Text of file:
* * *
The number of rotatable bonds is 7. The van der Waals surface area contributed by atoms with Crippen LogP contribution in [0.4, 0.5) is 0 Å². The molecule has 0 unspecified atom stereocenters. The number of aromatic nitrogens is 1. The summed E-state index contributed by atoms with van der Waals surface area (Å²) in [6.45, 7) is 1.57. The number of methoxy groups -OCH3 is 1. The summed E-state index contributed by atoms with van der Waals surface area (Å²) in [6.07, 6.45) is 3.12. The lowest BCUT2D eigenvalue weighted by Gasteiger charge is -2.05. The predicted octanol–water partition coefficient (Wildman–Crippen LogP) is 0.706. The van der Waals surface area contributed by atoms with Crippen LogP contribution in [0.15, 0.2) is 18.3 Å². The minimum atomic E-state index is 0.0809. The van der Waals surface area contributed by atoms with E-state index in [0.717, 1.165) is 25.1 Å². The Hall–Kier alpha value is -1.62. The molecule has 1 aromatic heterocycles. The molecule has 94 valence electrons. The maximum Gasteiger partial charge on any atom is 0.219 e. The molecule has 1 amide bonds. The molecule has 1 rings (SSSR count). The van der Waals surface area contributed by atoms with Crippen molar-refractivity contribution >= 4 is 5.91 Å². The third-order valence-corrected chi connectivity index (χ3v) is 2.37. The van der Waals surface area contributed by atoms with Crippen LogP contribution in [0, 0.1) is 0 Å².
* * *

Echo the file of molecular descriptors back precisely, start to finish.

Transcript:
The number of rotatable bonds is 7. The van der Waals surface area contributed by atoms with Crippen LogP contribution in [0.4, 0.5) is 0 Å². The molecule has 0 unspecified atom stereocenters. The number of aromatic nitrogens is 1. The summed E-state index contributed by atoms with van der Waals surface area (Å²) in [6.45, 7) is 1.57. The number of methoxy groups -OCH3 is 1. The summed E-state index contributed by atoms with van der Waals surface area (Å²) in [6.07, 6.45) is 3.12. The lowest BCUT2D eigenvalue weighted by Gasteiger charge is -2.05. The predicted octanol–water partition coefficient (Wildman–Crippen LogP) is 0.706. The van der Waals surface area contributed by atoms with Crippen LogP contribution in [0.15, 0.2) is 18.3 Å². The minimum atomic E-state index is 0.0809. The van der Waals surface area contributed by atoms with E-state index in [0.717, 1.165) is 25.1 Å². The Hall–Kier alpha value is -1.62. The molecule has 1 aromatic heterocycles. The molecule has 94 valence electrons. The maximum Gasteiger partial charge on any atom is 0.219 e. The molecule has 1 amide bonds. The molecule has 1 rings (SSSR count). The van der Waals surface area contributed by atoms with Crippen molar-refractivity contribution >= 4 is 5.91 Å². The third-order valence-corrected chi connectivity index (χ3v) is 2.37. The van der Waals surface area contributed by atoms with Crippen LogP contribution in [0, 0.1) is 0 Å².